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Source: Build Solar

Glass Blocks May Generate Solar Energy Without Panels

By Tessa Love

Interestingly, buildings consume more than 40 percent of the electricity produced across the globe. While solar panels can curb that use, their bulkiness and size (not to mention visual aesthetics) make it hard for tall buildings in urban centers to tap solar's true energy-saving potential. So experts at the U.K.'s University of Exeter came up with a solution: solar power units encased in glass blocks, which can be used like windows and seamlessly integrate into a building's facade.

Called Solar Squared, the blocks are the brainchild of several Exeter researchers – including entrepreneur and solar scientist Dr. Hasan Baig and renewable energy scientist Professor Tapas Mallick – who created a spinoff startup called Build Solar to market and produce the pioneering product. The blocks are designed to fit seamlessly into either new buildings or as part of renovations to existing buildings, and function like windows; sleek, light-radiating, and unassuming.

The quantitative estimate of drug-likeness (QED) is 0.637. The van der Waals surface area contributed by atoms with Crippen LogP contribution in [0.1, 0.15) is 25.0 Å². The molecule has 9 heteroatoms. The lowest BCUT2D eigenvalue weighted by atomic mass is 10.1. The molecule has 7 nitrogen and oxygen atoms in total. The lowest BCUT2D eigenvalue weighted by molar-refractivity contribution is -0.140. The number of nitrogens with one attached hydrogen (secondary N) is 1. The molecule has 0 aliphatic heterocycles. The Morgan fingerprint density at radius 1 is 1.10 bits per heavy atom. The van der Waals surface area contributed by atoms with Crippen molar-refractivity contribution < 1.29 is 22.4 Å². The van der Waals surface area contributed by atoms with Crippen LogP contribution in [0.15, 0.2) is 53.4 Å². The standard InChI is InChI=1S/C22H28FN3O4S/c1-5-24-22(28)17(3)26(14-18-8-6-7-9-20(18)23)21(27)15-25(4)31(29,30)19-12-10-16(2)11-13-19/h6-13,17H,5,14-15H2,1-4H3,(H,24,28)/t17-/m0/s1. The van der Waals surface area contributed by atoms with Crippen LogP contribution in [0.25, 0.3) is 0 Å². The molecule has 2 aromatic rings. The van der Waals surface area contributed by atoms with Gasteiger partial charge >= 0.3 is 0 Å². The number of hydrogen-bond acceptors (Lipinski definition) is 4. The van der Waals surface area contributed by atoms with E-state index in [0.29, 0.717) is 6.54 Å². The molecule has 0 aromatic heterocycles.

But inside, the blocks have "intelligent optics" that concentrate incoming solar energy onto small cells, creating on-site electricity and, subsequently, net-zero energy buildings. Some of the buildings may even have an abundance of electricity, which can be stored or used for other functions. 

The Solar Squared blocks are also being designed to have better thermal insulation than traditional glass, reducing the need for energy-depleting climate control, and are cost-effective once the amount of money saved on energy bills are factored in.